Congratulations Bryan Harris and Lisa Bradshaw! Read their interview here and find out more about their new book Battling Boredom, Part 2!
"It’s pretty simple, really. We both love to share effective student engagement strategies. We are passionate about making learning relevant, memorable, and fun for students. Since we are on a constant search for effective strategies, it only makes sense for us to share what we learn. We also wanted to build on the success of the 2010 version of Battling Boredom. We’ve heard from tons of teachers from all different types of classrooms about how relevant and easy-to-use the strategies are, so we wanted to provide even more!"
"Like the 2010 version of Battling Boredom, we are tremendously proud of the large number of effective strategies we’ve compiled for Battling Boredom Part 2. However, we did something unique for the current edition. We all know that teachers should have lots of strategies in their “toolbox,” but few of us ever discuss what strategies might need to be removed. We hardly ever talk about those strategies (even ones that have been around a long time) that probably are not getting our students to experience true, authentic engagement. As a result, the last section of the book discusses strategies and approaches that we should stop using in the classroom. We call these “zombie strategies” (because, despite no evidence that they actually help kids learn, they refuse to die)."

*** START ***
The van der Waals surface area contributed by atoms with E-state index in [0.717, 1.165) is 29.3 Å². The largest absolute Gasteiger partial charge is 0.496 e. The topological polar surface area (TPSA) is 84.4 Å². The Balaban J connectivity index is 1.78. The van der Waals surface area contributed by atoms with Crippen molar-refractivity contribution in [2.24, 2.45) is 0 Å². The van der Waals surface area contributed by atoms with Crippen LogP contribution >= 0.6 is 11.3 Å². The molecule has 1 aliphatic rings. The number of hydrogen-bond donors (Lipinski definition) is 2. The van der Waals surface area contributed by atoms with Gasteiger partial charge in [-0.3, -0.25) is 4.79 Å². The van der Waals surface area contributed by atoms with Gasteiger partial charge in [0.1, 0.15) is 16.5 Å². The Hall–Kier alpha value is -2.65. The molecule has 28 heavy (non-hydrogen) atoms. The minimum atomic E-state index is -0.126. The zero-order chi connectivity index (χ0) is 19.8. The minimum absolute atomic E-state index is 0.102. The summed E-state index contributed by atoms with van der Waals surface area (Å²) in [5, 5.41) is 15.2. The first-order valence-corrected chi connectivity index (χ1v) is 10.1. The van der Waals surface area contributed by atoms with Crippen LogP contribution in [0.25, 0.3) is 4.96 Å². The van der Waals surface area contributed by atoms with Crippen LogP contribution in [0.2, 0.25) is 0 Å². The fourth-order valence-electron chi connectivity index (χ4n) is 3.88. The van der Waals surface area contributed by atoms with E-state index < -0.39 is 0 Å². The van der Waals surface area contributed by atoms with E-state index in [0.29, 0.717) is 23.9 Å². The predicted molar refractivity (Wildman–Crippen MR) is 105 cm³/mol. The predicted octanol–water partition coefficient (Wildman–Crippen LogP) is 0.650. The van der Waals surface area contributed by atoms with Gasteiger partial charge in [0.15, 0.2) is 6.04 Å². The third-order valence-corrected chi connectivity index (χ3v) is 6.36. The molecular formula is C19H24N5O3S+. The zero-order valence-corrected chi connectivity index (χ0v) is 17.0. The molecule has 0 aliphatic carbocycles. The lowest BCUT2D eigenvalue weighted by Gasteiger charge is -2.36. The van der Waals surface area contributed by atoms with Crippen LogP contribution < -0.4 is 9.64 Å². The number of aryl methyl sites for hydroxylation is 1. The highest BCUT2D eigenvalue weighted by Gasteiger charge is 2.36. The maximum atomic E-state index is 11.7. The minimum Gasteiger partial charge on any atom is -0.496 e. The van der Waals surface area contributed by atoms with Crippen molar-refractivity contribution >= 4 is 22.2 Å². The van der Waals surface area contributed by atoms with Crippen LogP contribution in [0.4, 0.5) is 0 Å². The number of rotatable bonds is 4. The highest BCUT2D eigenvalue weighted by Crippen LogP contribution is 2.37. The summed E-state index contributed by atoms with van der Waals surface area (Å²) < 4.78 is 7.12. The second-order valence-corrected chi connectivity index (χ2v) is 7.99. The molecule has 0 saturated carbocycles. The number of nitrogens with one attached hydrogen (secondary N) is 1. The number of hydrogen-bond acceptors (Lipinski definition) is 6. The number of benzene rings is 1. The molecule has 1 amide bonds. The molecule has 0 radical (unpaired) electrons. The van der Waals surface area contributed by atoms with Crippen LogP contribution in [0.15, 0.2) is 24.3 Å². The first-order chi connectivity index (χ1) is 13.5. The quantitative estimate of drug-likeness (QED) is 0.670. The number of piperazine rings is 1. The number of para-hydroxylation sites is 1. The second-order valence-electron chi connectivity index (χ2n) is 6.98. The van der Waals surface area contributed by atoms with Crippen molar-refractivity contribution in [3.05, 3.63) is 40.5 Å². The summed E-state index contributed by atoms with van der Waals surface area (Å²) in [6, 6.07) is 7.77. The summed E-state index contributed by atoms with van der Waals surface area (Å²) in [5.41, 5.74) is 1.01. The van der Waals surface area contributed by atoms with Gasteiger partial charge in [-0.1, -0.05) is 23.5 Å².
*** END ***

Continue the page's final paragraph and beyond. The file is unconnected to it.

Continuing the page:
"Bryan recently had the privilege of working with a group of middle school boys on topics ranging from how the brain pays attention to how to develop self-control. As he was preparing for one of the sessions, one of the students entered the classroom and asked, “So, you’re a doctor right?” After Bryan assured him that he was indeed a doctor, the student then followed up with, “Can you write me a prescription for a fidget spinner?” Unfortunately, Bryan had to tell the student that he wasn’t that kind of doctor."
"Last school year, Lisa walked into a classroom of a teacher she had worked closely with to integrate technology in the most effective, engaging ways. After being introduced to the class, a few of the students came up to give her hugs, telling her with great enthusiasm, “Thank you for teaching our teacher!” They were so excited to know that their own teacher was learning and trying new ideas and strategies, just as they were learning new things each day. It was such a great reminder of how important it is for us as educators to not just continue learning, but to ensure our students know that we are also constantly learning and trying new things. This experience was a great reminder of the amazing effect we have not only helping teachers in their growth as educators, but also to see and hear how we are inspiring students."
Bryan – "Passion."
Lisa – "Inspire."